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Search results - "planetary"
M46M47NGC2423inPuppis.jpg
Open Clusters M 46, M47, and NGC 2423 in Puppis705 viewsThe open clusters Messier 46, Messier 47, and NGC 2423 are found in the constellation Puppis embedded in a rich field of Milky Way stars. The small planetary nebula NGC 2438 that appears to be in M 46 is actually not associated with the cluster. M 46 was discovered by Messier in 1771. Smyth describes it as a “A noble, but rather loose assemblage of stars” (Smyth and Chambers, A Cycle of Celestial Objects, 2nd Edition, 1881, Oxford) whereas Webb describes it as a “Beautiful circular cloud of small stars” (Webb, Celestial Objects for Common Telescopes, 4th Ed, 1881, Longmans, Green, and Co ). William Herschel observed the small planetary nebula NGC 2438 in 1786. M 47 was also discovered by Messier in 1771 but not intermediately attributed to Messier due to a mathematical mistake in his coordinates. The cluster was described by Smyth as “a very splendid field of of large and small stars” (under the entry 38 H VIII) and Webb as a “Grand broad group, visible to the naked eye”. This wide field picture was taken with a Takahashi FSQ106ED with focal reducer (f/3.6), Canon 60Da DSLR camera (2.32 arcsec/pixel), and an Astro-Physics 1200 mount on 15 March 2015 in Mayhill, NM.. Total exposure of 1 hour (4 x 15 min lights, dithered; 12 darks; 128 bias; 64 flats); Baader/Astro-Physics guider system; Image acquisition with MaxIm DL; Calibration, alignment, integration, and image processing with PixInsight 1.8.3.1123.
M57finalsmall.jpg
The Ring Nebula in the Constellation Lyra174 viewsM57, the ring nebula, is found in the constellation Lyra. M57 is a planetary nebula, which is an expanding shell of gas ejected from a star in the later stages of its evolution. The image captured the outer halo structure of M57 as well as the galaxy IC 1296 (see annotated image on the Facebook page). Image is a total of 9 hr 20 min exposure taken through a 12.5” RCOS f/9 astrograph at f/6 (Astro-Physics CCDT67 reducer) with a SBIG STF8300m CCD camera on a Paramount ME on the nights of 18, 19, 22 May 17, 19 June 2020 in Mayhill, NM (13 x 1200 s lights, 5 x 1200 s blue, 5 x 1200 s red, 5 x 1200 s green all at -15 degrees C). Processed in PixInsight 1.8.8-6 Ripley (x64).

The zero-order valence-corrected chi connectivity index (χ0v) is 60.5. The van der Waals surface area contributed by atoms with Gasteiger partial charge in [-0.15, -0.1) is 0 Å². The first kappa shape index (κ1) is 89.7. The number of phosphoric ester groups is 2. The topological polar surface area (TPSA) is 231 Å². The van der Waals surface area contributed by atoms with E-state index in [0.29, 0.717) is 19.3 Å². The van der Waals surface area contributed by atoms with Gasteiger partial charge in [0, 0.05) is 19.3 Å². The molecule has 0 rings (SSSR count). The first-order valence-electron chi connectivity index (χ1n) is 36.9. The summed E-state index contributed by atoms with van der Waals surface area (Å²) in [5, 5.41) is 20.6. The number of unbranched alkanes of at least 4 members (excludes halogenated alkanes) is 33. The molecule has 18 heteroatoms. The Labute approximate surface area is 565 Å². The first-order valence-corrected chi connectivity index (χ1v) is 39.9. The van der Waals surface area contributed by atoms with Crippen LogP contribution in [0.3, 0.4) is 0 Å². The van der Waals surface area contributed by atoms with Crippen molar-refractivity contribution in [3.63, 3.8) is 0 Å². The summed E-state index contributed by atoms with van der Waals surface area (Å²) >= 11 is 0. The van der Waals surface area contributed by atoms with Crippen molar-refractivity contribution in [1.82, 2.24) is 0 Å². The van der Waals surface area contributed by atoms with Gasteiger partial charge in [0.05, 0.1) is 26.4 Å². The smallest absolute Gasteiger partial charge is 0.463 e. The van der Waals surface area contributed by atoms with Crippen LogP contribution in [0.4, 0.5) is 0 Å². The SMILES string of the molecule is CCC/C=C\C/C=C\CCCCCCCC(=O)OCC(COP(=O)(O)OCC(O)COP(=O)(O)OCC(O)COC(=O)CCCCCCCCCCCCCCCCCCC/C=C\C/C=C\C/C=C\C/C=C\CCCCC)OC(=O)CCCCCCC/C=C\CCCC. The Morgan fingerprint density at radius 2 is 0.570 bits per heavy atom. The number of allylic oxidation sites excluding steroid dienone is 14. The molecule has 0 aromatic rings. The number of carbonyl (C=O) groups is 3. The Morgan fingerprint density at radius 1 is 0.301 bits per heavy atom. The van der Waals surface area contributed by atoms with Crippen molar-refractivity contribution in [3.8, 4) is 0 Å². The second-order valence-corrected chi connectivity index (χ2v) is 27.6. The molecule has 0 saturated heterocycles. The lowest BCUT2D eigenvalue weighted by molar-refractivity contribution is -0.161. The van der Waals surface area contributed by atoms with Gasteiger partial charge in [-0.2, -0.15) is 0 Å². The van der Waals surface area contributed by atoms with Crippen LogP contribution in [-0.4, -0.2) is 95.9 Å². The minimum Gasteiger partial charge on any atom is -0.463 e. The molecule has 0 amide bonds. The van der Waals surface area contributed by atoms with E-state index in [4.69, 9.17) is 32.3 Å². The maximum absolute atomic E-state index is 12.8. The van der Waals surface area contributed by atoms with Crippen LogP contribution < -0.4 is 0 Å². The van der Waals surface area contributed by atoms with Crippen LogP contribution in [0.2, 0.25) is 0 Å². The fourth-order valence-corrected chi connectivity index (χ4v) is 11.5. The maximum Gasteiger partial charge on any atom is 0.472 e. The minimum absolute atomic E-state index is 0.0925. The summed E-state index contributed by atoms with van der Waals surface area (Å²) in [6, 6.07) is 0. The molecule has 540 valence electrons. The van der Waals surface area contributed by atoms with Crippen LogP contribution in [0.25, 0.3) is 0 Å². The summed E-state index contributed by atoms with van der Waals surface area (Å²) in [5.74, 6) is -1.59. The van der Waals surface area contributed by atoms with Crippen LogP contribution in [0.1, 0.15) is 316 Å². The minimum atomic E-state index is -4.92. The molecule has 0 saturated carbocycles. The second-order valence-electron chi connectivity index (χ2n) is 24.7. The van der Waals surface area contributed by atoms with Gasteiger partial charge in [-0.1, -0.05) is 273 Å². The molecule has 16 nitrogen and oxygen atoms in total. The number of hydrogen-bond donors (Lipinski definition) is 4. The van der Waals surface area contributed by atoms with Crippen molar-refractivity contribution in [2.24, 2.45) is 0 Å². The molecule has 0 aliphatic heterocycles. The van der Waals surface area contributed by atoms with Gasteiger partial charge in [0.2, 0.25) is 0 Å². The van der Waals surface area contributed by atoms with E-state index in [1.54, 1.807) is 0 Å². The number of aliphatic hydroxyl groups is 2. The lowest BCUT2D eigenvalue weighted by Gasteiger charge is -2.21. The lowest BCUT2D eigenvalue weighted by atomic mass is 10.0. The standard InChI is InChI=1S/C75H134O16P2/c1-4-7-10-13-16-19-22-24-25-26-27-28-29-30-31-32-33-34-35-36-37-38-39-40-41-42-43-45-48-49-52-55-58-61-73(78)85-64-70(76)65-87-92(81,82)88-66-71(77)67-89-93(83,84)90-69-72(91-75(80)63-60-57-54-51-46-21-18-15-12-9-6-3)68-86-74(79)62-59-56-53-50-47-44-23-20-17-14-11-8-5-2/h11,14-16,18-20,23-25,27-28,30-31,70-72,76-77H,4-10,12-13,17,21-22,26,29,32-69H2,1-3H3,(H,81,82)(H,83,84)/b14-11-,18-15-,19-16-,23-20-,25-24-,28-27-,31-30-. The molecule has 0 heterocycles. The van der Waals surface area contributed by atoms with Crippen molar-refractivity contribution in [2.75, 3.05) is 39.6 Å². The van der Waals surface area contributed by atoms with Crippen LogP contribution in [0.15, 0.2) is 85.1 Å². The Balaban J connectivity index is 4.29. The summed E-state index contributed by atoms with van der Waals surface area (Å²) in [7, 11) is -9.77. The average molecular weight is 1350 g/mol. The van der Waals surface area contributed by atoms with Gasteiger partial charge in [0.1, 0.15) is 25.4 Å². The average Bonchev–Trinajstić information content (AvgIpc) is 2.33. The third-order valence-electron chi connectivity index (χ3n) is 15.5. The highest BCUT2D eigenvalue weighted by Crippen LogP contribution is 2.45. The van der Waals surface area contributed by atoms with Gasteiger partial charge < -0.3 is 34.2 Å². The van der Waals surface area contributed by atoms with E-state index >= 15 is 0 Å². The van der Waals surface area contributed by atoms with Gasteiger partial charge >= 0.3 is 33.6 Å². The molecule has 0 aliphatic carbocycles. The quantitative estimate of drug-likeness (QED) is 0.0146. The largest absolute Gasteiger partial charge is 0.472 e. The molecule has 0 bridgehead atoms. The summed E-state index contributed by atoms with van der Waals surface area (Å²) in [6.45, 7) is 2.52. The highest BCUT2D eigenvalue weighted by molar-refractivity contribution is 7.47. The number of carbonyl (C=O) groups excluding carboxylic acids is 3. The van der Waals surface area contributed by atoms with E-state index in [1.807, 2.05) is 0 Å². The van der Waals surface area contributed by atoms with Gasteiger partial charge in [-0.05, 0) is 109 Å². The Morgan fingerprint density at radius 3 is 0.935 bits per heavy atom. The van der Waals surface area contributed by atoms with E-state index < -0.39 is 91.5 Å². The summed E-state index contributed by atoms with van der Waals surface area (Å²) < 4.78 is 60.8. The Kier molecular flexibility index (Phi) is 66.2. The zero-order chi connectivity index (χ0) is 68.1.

M27_sRGB_JPEG_Large.jpg
The Planetary Nebula Messier 27 with O[III] Envelope 766 viewsThe planetary nebula Messier 27 is found in the constellation Vulpecula, which was discovered in 1764 by Charles Messier. The nebula is approximately 815 light-years away. The outer Oxygen envelope was captured using an O[III] filter. The image is a total of 12 hr exposure taken through three different telescopes: 12.5 inch f/9 RCOS astrograph with a SBIG STF8300c CCD camera (Paramount ME); Astro-Physics 178 f/9 with a SBIG STF8300c CCD camera (Astro-Physics 1200); and a Takahashi CCA-250 f/5 with an QSI683wsg CCD camera (Astrodon 3nm O[III] filter) on the nights of 14, 15, 16, 17 Sept 2015; 15 June 2016; 16, 17, 23 Oct 2017 in Mayhill, NM (13 x 1200 sec Lights at -20 deg C; 24 Darks, 128 Bias; 128 flats). Calibrated, Registered, Integrated, and Processed in PixInsight 1.8.5.1353 Ripley (x64).